___thinkingthin (___thinkingthin) wrote in ed_ucate,
___thinkingthin
___thinkingthin
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Light and its relationship with food cravings

I was initially looking into sleeping disorders, sleeping pill use, etc. because I've been struggling with mild insomnia lately, and I stumbled across this interesting little blurb on the relationship between your amount of exposure to light and the intensity of carb cravings you may have. The whole article is extremely short and simple, and it also talks about the reason why 5HTP and L-Tryptophan don't work any better than placebo drugs.


Food Cravings? What your body is trying to tell you...

"One common symptom of depression is weight gain. The reason we can’t seem to control our appetite isn’t all in your head Your brain is producing the wrong chemicals, and your body is compensating by taking them from the foods you eat.

Scientists have known that low levels of serotonin may contribute to depression. They also have found the link between low serotonin levels and weight gain. When serotonin levels are low, your body looks for a substitute in carbohydrates. The sugars in carbohydrates cause the pancreas to release more insulin, which in turn allows more serotonin type chemicals to be absorbed by the brain. But this effect lasts only a few minutes and leaves you craving more food.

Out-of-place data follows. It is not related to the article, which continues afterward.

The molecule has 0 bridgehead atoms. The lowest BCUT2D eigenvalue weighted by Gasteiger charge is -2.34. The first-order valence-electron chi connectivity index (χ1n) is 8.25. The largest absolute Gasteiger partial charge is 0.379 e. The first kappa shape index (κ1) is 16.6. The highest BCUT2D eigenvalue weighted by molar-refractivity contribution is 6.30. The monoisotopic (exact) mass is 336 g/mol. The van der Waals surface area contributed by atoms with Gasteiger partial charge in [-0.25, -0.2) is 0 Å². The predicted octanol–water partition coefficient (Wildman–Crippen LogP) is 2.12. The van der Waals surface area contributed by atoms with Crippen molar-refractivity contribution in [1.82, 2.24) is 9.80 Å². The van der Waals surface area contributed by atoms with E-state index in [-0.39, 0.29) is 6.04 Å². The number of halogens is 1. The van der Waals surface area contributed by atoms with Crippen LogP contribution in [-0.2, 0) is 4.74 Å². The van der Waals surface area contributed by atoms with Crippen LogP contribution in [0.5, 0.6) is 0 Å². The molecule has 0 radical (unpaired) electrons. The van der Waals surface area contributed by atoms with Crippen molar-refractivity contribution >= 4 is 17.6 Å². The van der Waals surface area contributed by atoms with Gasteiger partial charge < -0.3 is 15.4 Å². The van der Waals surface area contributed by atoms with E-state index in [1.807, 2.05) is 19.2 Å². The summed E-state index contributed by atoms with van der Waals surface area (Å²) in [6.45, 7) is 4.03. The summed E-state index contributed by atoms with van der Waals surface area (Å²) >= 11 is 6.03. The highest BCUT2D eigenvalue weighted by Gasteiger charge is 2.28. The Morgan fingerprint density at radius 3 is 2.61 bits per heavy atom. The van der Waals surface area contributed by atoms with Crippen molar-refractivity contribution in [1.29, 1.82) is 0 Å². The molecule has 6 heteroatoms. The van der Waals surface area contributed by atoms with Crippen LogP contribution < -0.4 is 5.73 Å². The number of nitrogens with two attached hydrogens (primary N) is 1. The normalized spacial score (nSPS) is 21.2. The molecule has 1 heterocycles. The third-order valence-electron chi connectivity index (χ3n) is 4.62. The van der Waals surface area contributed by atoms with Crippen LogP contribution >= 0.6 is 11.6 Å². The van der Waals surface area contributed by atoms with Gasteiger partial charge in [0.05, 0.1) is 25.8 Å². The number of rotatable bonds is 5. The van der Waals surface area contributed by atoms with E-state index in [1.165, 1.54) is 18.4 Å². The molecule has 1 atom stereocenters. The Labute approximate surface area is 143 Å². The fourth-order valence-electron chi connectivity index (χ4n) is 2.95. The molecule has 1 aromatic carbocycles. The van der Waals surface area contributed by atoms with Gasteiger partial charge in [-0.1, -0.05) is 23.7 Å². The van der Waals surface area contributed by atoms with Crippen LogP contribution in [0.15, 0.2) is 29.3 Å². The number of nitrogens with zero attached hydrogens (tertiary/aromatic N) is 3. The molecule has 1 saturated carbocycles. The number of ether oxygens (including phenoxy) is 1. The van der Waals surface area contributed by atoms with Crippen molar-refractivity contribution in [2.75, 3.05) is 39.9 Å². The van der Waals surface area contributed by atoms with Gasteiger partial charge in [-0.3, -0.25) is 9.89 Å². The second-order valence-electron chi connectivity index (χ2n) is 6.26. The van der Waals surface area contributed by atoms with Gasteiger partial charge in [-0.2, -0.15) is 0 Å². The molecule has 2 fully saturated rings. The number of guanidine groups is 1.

This process is also very inefficient, because food is not a rich source of serotonin chemicals.


Why 5HTP and L-Tryptophan don’t work

When researchers discovered the relationship between serotonin and weight gain, they started marketing serotonin type compounds like 5HTP and L-Tryptophan as weight loss supplements. L-Tryptophan is the basic building block of serotonin, and 5-HTP is a synthesized intermediate compound closer to serotonin. The theory is that adding these compounds will aid the brain’s ability to produce more serotonin. However, after 30 years, researchers have given up on this hypothesis. The brain does not synthesize 5HTP or L-Tryptophan readily into serotonin.


Why light may be effective

One thing scientists found interesting was the fact that Seasonal Affective Disorder sufferers commonly craved carbohydrates, and that those cravings disappeared when they used bright light. Light produces serotonin naturally in the brain, and they theorized that as the levels of serotonin increase, the cravings decreased. Some initial studies have borne this out, and a large, multi center studyis being conducted to confirm this.

We know light makes you feel better, now we’re learning it may make you look better too.


Basically, if you're struggling with cravings for carbs, getting outside and playing in the sunshine may do you a world of good. Actually, being anywhere where there is bright light would probably do the trick.

The article can be found here:
http://www.apollolight.com/new_content/circadian%20rhythms_disorders/depression/food_cravings.html
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